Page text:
Flying to a flower, sipping nectar, then to another, and another, and another all day long is exhausting. That’s why butterflies and bees love our native perennial Acmella (Creeping Spotflower). What most people think of as its “flower” is really row upon row of disc flowers (each producing nectar and pollen) surrounded by a row of showy ray flowers signalling “eat here” to all flying nearby. The flower in the picture has about 50 disc flowers per row. So, when pollinators land, they can drink from 50 places before walking (instead of flying) to the next head (which is normally no more than a few inches away) In Coastal SC., Acmella blooms prolifically from June until frost, Pollinators visit it day or day for months on end. Birds and small mammals feed on the seeds. I fell in love with Acmella (and started growing it in the nursery) after seeing it in the wild in the early 90’s. I have been growing it ever since. It makes a low (a few inches tall) groundcover when planted alone or among other low plants. Left to fend for itself among the weeds, it can climb through (a foot or two)and bloom on top of them. I It is easy to manage without tools. The stems are soft enough to pinch (to keep it shorter or bushier) and shallow enough to pull out with your fingers. It thrives in sun or shade in average to wet soil. The flexible stems which rise and fall with water levels, making them ideal for the rain garden or “holeless container garden.” It can survive infrequent saltwater inundation. It is not particular to pH thriving in both shell-sand and blackwater swamps. Deer normally ignore it. If browsing is excessive, interplant it with one of the “Deer Baffles” like Chasmanthium sessiliflorum, Arundinaria tecta,Salvia coccinea or Conoclinium coelestinum. We propagate our plants from native populations in Effingham Co., GA and Beaufort, Colleton and Hampton Cos. SC.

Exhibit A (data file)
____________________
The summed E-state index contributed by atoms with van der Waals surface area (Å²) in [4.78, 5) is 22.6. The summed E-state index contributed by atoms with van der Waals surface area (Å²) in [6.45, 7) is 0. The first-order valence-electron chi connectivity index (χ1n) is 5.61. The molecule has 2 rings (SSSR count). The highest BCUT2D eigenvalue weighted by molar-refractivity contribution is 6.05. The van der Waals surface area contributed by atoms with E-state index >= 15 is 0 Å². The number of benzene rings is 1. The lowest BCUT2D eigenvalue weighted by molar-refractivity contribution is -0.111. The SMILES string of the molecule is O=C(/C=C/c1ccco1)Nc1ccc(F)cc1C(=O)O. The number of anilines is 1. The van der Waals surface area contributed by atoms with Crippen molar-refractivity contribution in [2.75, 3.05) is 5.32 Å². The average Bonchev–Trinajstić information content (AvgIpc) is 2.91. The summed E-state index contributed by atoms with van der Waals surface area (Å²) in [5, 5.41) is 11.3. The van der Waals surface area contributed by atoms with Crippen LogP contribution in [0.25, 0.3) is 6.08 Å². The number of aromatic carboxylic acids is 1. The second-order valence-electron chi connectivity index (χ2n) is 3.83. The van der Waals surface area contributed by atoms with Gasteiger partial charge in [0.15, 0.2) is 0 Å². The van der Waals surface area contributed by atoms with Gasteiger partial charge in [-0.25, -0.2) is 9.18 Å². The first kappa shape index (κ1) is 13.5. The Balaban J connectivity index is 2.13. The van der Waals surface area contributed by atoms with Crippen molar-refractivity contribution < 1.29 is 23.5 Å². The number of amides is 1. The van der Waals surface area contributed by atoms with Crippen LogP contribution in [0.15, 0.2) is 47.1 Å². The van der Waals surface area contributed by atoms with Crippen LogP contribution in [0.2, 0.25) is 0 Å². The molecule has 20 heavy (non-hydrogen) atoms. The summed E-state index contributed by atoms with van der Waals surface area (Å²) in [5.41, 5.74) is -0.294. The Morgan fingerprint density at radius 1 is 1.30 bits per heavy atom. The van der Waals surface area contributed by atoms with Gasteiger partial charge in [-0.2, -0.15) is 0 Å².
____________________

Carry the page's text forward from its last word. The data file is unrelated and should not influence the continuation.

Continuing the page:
|Dimensions||3.5 × 3.5 × 6 in|
3.5" Pot Dormant, 3.5" pot